SQL developers are increasingly required to include tracking data changes into their custom applications. The information about what change was made – insert, update or delete – who made it, when, and also which computer and application was used, is very useful and can be essential for troubleshooting.
One of the ways to acquire this information is by mining database transaction logs. To be able to do this, the database has to be in the full recovery model and regular transaction log backups need to be created. This way, there will be enough information about the transactions and the online database transaction log will not grow too much in size. One of the downsides of this method is that the transaction info is not available “instantly” – you have to read the transaction logs first, and that takes time and requires a tool designed for reading transaction log files as they cannot be simply opened and read otherwise.
Another way to get this information is by using triggers. They can be fired every time a column changes its value or is either inserted or deleted. Now… all you have to do is create all the triggers you need to audit the changes!
For a small database with a small number of columns, this isn’t such a demanding job. However, if your database has many tables, it’s better to use a tool that can create all of these needed triggers for you. If there is a schema change, it will be reported and you will have no table/column untracked.
ApexSQL Trigger is a database auditing tool for SQL Server, which allows you to monitor when and how the data or schema was changed and by whom. Best of all, it stores all captured changes in three tables, so you can easily create reports exactly the way you want and add them to your custom application. This also means that you can get the captured information instantly just by reading it from the tables:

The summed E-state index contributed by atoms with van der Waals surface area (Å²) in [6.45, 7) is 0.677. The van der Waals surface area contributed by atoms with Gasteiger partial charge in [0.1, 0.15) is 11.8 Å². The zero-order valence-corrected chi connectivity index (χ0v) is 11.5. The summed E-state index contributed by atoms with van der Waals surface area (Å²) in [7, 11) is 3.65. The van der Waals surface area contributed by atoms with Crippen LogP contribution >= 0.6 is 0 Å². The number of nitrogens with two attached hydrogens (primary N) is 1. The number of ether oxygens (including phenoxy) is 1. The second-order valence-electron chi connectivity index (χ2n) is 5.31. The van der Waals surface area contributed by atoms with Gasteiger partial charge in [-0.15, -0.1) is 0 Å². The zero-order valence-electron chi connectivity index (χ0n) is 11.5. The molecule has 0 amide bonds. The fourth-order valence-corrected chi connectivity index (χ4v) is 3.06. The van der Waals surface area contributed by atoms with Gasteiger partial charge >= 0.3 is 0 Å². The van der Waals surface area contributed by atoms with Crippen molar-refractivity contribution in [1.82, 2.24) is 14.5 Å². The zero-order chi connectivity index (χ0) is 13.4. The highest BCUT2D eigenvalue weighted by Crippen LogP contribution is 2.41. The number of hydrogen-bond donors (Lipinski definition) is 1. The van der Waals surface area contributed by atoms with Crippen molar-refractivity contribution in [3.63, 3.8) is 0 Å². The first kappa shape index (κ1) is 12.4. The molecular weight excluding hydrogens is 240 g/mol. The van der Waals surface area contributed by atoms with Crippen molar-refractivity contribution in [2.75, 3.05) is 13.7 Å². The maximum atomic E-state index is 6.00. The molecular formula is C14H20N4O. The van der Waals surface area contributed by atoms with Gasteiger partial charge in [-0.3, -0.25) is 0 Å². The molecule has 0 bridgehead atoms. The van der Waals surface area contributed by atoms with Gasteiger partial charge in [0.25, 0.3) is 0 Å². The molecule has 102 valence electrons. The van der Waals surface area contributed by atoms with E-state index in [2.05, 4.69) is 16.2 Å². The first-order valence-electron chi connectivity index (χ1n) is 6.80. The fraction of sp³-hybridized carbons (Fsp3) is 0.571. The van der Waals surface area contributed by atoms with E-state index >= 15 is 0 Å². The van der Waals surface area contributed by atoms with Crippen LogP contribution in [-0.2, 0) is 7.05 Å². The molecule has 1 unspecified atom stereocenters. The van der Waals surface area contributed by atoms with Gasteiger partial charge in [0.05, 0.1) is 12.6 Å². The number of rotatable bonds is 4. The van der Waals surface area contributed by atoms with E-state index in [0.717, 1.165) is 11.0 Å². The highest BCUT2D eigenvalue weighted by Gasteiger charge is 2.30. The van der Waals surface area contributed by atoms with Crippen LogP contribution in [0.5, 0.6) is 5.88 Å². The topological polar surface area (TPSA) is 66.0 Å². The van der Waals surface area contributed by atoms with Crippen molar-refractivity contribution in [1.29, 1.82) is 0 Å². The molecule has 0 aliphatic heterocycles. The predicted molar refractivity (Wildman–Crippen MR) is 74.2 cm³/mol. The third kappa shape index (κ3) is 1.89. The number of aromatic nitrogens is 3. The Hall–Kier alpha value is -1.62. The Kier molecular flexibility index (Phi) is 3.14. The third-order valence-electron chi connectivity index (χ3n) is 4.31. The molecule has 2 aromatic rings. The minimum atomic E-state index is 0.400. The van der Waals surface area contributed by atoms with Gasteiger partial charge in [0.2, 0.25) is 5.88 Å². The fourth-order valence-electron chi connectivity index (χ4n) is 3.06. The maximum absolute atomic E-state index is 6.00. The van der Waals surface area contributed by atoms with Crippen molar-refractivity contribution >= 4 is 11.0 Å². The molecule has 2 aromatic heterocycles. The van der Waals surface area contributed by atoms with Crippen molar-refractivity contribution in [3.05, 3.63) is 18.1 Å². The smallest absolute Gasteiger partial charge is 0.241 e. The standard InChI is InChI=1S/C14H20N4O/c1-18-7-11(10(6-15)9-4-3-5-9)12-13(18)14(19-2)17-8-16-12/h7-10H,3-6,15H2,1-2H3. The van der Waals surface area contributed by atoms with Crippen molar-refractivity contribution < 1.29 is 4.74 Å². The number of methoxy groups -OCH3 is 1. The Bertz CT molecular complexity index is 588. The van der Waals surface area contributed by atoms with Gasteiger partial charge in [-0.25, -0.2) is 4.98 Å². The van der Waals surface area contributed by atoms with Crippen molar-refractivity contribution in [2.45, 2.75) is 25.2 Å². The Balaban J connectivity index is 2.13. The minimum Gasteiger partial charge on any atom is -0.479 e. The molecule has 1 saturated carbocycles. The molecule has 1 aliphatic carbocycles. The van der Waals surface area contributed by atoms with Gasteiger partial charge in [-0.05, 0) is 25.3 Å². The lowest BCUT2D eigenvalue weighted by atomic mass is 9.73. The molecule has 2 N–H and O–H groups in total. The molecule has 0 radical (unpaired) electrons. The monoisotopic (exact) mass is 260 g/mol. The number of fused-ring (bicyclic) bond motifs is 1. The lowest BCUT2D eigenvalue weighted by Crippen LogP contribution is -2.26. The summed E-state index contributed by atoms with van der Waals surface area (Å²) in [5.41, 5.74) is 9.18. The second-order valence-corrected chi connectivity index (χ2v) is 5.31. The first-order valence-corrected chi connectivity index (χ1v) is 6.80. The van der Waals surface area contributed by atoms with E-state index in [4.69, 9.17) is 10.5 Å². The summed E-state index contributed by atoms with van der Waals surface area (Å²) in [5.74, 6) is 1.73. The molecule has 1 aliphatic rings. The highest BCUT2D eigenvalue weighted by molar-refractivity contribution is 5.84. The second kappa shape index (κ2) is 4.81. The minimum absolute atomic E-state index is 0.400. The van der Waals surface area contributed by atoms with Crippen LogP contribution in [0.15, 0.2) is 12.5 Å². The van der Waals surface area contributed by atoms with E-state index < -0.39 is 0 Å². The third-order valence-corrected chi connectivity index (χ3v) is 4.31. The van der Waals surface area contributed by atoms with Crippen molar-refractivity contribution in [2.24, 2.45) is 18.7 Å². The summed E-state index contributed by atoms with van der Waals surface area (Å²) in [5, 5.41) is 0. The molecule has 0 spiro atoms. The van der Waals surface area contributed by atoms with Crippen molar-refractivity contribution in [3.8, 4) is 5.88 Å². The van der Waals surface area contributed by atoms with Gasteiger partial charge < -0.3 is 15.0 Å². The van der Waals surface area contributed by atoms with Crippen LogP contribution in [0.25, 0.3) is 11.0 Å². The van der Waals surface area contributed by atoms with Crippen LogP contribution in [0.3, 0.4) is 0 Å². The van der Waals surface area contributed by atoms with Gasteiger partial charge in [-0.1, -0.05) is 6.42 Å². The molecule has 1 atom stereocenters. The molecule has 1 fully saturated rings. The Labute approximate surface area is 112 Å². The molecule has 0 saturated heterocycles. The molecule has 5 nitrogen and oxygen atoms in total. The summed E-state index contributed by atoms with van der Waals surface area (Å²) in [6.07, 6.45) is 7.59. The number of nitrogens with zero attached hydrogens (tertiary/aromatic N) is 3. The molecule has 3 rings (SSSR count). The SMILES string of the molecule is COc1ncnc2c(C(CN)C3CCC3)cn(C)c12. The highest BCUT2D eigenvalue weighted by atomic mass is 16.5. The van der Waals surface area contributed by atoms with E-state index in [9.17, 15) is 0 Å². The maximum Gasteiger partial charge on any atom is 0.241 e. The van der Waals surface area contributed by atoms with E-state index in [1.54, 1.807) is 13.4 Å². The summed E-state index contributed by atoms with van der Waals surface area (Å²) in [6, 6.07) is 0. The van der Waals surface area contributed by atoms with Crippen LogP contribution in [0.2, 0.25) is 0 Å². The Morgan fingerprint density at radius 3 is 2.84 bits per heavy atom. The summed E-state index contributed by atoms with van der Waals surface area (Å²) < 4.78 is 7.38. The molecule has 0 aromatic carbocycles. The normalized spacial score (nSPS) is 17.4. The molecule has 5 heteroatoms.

Start ApexSQL Trigger
Create a new project – on the Home tab in the Projects group, click the New button
Connect to the database where you want to track changes
Select the table that you want to audit:
In the Columns pane, check the columns that you want to audit
Specify the change type to audit: inserts, deletes and updates, by selecting the corresponding checkboxes
When everything is configured correctly, the table will be marked as Prepared.
Repeat the steps 4 through 6 for all of the tables that you want to audit
When those tables are configured for auditing, on the Home tab, in the Triggers group, click the Create button:
The generated script will create the triggers that will track the selected transactions on your database:
- Review it, modify if necessary, and execute against the database by clicking Execute button from the menu The tables with created triggers will be clearly marked as audited, and a list of those triggers will be shown in the Triggers pane
It’s all set now, and all you have to do is save the project for future reference
- The information about all captured transactions is stored within the audited database in three SQL Server database tables – two for data changes: dbo.AUDIT_LOG_DATA and dbo.AUDIT_LOG_TRANSACTIONS, and one for schema changes: dbo.AUDIT_LOG_DDL. Use them to add this information to your custom application
You don’t have to mine transaction log backups to see what happened, nor manually create triggers for all of your tables, have ApexSQL Trigger do that for you.
April 4, 2013